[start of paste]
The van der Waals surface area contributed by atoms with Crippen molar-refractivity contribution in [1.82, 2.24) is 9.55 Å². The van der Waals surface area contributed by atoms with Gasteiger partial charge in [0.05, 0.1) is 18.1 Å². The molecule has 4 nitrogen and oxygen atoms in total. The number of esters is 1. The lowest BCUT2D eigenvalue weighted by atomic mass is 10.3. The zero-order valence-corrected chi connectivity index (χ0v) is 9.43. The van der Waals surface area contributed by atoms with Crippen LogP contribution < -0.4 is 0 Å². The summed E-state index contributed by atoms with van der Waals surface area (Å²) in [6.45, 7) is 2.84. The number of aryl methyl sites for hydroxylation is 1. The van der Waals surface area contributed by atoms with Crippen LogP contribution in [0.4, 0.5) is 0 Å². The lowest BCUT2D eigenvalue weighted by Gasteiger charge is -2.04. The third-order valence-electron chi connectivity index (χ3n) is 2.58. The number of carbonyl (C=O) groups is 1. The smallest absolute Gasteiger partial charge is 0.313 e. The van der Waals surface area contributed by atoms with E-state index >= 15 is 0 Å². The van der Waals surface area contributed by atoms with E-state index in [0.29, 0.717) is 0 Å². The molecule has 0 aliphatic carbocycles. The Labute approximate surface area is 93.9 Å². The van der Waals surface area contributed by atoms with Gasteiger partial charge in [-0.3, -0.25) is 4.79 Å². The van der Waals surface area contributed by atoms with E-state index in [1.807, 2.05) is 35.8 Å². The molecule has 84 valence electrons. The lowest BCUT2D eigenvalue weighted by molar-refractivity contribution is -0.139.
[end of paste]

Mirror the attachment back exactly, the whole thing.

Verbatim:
The van der Waals surface area contributed by atoms with Crippen molar-refractivity contribution in [1.82, 2.24) is 9.55 Å². The van der Waals surface area contributed by atoms with Gasteiger partial charge in [0.05, 0.1) is 18.1 Å². The molecule has 4 nitrogen and oxygen atoms in total. The number of esters is 1. The lowest BCUT2D eigenvalue weighted by atomic mass is 10.3. The zero-order valence-corrected chi connectivity index (χ0v) is 9.43. The van der Waals surface area contributed by atoms with Crippen LogP contribution < -0.4 is 0 Å². The summed E-state index contributed by atoms with van der Waals surface area (Å²) in [6.45, 7) is 2.84. The number of aryl methyl sites for hydroxylation is 1. The van der Waals surface area contributed by atoms with Crippen LogP contribution in [0.4, 0.5) is 0 Å². The lowest BCUT2D eigenvalue weighted by Gasteiger charge is -2.04. The third-order valence-electron chi connectivity index (χ3n) is 2.58. The number of carbonyl (C=O) groups is 1. The smallest absolute Gasteiger partial charge is 0.313 e. The van der Waals surface area contributed by atoms with E-state index >= 15 is 0 Å². The van der Waals surface area contributed by atoms with E-state index in [0.29, 0.717) is 0 Å². The molecule has 0 aliphatic carbocycles. The Labute approximate surface area is 93.9 Å². The van der Waals surface area contributed by atoms with Gasteiger partial charge in [-0.3, -0.25) is 4.79 Å². The van der Waals surface area contributed by atoms with E-state index in [1.807, 2.05) is 35.8 Å². The molecule has 84 valence electrons. The lowest BCUT2D eigenvalue weighted by molar-refractivity contribution is -0.139.